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Facebook, Twitter facing outages in Egypt

Popular social networking sites were being used by protestors, but have since been disrupted

Technology trends and news by Ronny Kerr
January 26, 2011 | Comments
Short URL: http://vator.tv/n/1657

The revolution is being tweeted again. Maybe.
 
Protestors in Egypt are experiencing trouble accessing both Facebook and Twitter, according to widespread reports.
 
As is often the case, it is proving complex to determine whether the social networking sites have been definitively blocked and who is ultimately behind the block. According to Herdict Web, a site that aggregates reports of inaccessible websites, Facebook was reported inaccessible nine times on Wednesday and Twitter was reported inaccessible 49 times in the past two days.
 
@twitterglobalpr, a new Twitter communications channel created Tuesday, confirmed yesterday that the site was indeed being blocked.
 
On the other hand, a spokesperson for the Egyptian government aggressively denied blocking either of the social sites, saying they respect freedom of expression. Vodafone, a major telecom company in the Middle Eastern country, also denies blocking Twitter, but acknowledges there is definitely “a problem all over Egypt.”
 
The statements from the Egyptian government and Vodafone appear to be supported by Facebook.
 
"Having looked into it, we are aware of reports of disruption to service but have not seen any major changes in traffic from Egypt," said a London spokeswoman for Facebook.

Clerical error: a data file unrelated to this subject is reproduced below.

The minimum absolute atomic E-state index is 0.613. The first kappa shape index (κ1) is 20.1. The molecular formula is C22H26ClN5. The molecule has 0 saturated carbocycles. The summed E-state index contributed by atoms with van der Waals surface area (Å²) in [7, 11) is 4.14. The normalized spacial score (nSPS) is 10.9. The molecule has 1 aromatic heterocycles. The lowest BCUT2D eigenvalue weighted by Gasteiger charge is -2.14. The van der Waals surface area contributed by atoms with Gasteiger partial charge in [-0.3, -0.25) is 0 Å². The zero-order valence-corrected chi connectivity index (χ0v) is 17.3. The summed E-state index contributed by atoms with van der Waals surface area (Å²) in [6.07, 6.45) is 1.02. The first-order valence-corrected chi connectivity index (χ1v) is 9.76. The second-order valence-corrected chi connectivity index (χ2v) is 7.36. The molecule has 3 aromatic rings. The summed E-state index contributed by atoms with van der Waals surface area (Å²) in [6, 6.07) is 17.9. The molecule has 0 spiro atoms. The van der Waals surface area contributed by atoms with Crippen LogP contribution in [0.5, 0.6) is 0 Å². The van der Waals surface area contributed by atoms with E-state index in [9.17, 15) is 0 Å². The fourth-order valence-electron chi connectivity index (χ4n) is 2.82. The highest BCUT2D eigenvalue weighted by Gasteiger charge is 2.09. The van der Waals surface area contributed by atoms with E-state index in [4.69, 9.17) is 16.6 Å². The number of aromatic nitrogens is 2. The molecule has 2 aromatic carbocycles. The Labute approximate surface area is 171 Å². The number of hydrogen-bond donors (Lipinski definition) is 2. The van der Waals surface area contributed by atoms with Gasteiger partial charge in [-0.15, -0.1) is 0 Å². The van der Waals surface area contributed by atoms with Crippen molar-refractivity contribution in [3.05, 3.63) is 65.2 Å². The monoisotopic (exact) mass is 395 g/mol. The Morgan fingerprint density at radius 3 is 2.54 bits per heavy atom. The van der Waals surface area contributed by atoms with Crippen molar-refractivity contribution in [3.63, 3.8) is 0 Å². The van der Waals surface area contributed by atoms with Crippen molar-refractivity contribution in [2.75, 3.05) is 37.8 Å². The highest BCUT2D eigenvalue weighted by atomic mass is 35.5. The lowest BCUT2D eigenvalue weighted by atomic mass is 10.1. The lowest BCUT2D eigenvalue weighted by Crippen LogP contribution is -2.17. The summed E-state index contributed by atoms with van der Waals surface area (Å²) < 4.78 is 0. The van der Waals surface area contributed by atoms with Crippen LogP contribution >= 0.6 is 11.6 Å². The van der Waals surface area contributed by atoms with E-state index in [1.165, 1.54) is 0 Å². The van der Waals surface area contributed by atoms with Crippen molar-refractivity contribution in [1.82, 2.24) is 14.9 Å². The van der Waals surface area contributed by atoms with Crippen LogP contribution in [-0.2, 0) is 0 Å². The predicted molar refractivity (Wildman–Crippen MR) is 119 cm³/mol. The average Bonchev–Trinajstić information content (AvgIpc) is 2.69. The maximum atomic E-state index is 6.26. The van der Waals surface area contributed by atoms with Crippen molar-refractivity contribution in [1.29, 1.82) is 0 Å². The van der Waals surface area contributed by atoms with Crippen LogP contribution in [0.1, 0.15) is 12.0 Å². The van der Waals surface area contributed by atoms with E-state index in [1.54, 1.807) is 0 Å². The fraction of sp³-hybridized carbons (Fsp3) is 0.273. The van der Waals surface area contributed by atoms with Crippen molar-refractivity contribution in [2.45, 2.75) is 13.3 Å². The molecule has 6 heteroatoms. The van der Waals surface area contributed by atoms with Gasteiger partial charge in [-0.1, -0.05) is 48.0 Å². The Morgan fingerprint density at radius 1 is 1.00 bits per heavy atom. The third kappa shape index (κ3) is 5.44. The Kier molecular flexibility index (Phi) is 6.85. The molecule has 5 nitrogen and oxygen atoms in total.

Begun on January 25, the protests in Egypt were inspired not just by a similar uprising in Tunisia but also by complaints over police brutality, unemployment, lack of freedom of speech and the poor state of living conditions. So far, tens of thousands of Egyptians have taken to the streets, but the interior ministry has declared that public gatherings will no longer be tolerated. About 700 people have already been arrested throughout the country.
 
The Egyptian government is headed by President Hosni Mubarak, who has held his position since President Anwar El-Sadat was assassinated in 1981.
 
“I want to see an end to this dictatorship, 30 years of Mubarak is enough - we've had enough of the state of emergency, prices are going up and up,” said one protester.
 
It comes as little surprise to anybody, but once again, two of the most popular social networking sites in the world are proving their true value as one-of-a-kind communication tools able to connect a large number of people instantly. We are necessarily reminded of the 2009 protests in Iran, when Twitter was also blocked. We will be following this story closely. Here's just one of many on-the-ground videos that will likely surface in the coming days:


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